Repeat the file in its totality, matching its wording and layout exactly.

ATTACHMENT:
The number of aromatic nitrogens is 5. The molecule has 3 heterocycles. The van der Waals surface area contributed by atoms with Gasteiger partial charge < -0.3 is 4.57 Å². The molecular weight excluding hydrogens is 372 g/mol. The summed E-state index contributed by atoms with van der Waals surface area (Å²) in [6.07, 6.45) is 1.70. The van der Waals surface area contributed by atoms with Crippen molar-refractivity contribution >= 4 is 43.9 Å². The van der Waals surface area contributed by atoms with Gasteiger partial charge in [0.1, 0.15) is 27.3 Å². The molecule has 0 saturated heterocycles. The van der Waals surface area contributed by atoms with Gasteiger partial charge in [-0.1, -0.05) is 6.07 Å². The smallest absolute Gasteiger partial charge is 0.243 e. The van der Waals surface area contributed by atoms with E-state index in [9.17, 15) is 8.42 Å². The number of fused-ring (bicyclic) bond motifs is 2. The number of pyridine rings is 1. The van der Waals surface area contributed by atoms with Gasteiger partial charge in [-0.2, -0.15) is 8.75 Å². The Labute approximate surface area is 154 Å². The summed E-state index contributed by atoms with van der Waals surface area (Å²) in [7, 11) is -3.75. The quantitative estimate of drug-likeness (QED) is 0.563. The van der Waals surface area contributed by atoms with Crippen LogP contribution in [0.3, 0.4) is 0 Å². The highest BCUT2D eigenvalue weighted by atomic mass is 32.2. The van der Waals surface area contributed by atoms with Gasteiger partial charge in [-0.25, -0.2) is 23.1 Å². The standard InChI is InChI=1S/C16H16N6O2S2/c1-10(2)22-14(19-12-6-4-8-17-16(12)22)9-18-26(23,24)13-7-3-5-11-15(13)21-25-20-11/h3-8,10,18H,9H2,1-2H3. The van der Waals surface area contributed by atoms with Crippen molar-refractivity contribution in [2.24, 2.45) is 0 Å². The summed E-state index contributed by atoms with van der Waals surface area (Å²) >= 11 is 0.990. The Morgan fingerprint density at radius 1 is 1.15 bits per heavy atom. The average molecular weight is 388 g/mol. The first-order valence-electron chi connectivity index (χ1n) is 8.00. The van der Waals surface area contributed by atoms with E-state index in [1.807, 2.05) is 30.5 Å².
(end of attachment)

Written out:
The number of aromatic nitrogens is 5. The molecule has 3 heterocycles. The van der Waals surface area contributed by atoms with Gasteiger partial charge < -0.3 is 4.57 Å². The molecular weight excluding hydrogens is 372 g/mol. The summed E-state index contributed by atoms with van der Waals surface area (Å²) in [6.07, 6.45) is 1.70. The van der Waals surface area contributed by atoms with Crippen molar-refractivity contribution >= 4 is 43.9 Å². The van der Waals surface area contributed by atoms with Gasteiger partial charge in [0.1, 0.15) is 27.3 Å². The molecule has 0 saturated heterocycles. The van der Waals surface area contributed by atoms with Gasteiger partial charge in [-0.1, -0.05) is 6.07 Å². The smallest absolute Gasteiger partial charge is 0.243 e. The van der Waals surface area contributed by atoms with E-state index in [9.17, 15) is 8.42 Å². The number of fused-ring (bicyclic) bond motifs is 2. The number of pyridine rings is 1. The van der Waals surface area contributed by atoms with Gasteiger partial charge in [-0.2, -0.15) is 8.75 Å². The Labute approximate surface area is 154 Å². The summed E-state index contributed by atoms with van der Waals surface area (Å²) in [7, 11) is -3.75. The quantitative estimate of drug-likeness (QED) is 0.563. The van der Waals surface area contributed by atoms with Crippen LogP contribution in [0.3, 0.4) is 0 Å². The highest BCUT2D eigenvalue weighted by atomic mass is 32.2. The van der Waals surface area contributed by atoms with Gasteiger partial charge in [-0.25, -0.2) is 23.1 Å². The standard InChI is InChI=1S/C16H16N6O2S2/c1-10(2)22-14(19-12-6-4-8-17-16(12)22)9-18-26(23,24)13-7-3-5-11-15(13)21-25-20-11/h3-8,10,18H,9H2,1-2H3. The van der Waals surface area contributed by atoms with Crippen molar-refractivity contribution in [2.24, 2.45) is 0 Å². The summed E-state index contributed by atoms with van der Waals surface area (Å²) >= 11 is 0.990. The Morgan fingerprint density at radius 1 is 1.15 bits per heavy atom. The average molecular weight is 388 g/mol. The first-order valence-electron chi connectivity index (χ1n) is 8.00. The van der Waals surface area contributed by atoms with E-state index in [1.807, 2.05) is 30.5 Å².